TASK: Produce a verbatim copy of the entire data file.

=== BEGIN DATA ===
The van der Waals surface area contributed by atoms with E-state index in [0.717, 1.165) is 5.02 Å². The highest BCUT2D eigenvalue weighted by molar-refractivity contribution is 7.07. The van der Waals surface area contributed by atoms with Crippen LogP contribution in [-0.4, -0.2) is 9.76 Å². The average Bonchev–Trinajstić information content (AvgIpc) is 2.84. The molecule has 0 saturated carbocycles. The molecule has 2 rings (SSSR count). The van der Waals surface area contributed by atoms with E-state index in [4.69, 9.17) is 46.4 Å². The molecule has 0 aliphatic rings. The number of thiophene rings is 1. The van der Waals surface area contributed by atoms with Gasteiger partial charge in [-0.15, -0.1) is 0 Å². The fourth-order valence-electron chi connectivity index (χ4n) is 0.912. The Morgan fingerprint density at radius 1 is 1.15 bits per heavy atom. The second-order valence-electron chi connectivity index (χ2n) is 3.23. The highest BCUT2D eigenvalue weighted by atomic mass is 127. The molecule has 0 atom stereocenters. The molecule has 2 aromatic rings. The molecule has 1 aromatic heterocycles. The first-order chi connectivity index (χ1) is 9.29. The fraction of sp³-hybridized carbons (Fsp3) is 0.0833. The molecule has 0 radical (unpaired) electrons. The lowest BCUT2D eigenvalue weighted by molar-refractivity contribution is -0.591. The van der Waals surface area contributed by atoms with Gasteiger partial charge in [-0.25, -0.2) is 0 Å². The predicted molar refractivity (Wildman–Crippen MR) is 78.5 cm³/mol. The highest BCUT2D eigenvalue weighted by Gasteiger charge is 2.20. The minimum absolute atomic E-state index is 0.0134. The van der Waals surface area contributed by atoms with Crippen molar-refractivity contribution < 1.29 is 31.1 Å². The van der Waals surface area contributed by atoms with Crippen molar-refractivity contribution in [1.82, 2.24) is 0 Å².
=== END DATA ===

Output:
The van der Waals surface area contributed by atoms with E-state index in [0.717, 1.165) is 5.02 Å². The highest BCUT2D eigenvalue weighted by molar-refractivity contribution is 7.07. The van der Waals surface area contributed by atoms with Crippen LogP contribution in [-0.4, -0.2) is 9.76 Å². The average Bonchev–Trinajstić information content (AvgIpc) is 2.84. The molecule has 0 saturated carbocycles. The molecule has 2 rings (SSSR count). The van der Waals surface area contributed by atoms with E-state index in [4.69, 9.17) is 46.4 Å². The molecule has 0 aliphatic rings. The number of thiophene rings is 1. The van der Waals surface area contributed by atoms with Gasteiger partial charge in [-0.15, -0.1) is 0 Å². The fourth-order valence-electron chi connectivity index (χ4n) is 0.912. The Morgan fingerprint density at radius 1 is 1.15 bits per heavy atom. The second-order valence-electron chi connectivity index (χ2n) is 3.23. The highest BCUT2D eigenvalue weighted by atomic mass is 127. The molecule has 0 atom stereocenters. The molecule has 2 aromatic rings. The molecule has 1 aromatic heterocycles. The first-order chi connectivity index (χ1) is 9.29. The fraction of sp³-hybridized carbons (Fsp3) is 0.0833. The molecule has 0 radical (unpaired) electrons. The lowest BCUT2D eigenvalue weighted by molar-refractivity contribution is -0.591. The van der Waals surface area contributed by atoms with Gasteiger partial charge in [-0.25, -0.2) is 0 Å². The predicted molar refractivity (Wildman–Crippen MR) is 78.5 cm³/mol. The highest BCUT2D eigenvalue weighted by Gasteiger charge is 2.20. The minimum absolute atomic E-state index is 0.0134. The van der Waals surface area contributed by atoms with Crippen molar-refractivity contribution < 1.29 is 31.1 Å². The van der Waals surface area contributed by atoms with Crippen molar-refractivity contribution in [1.82, 2.24) is 0 Å².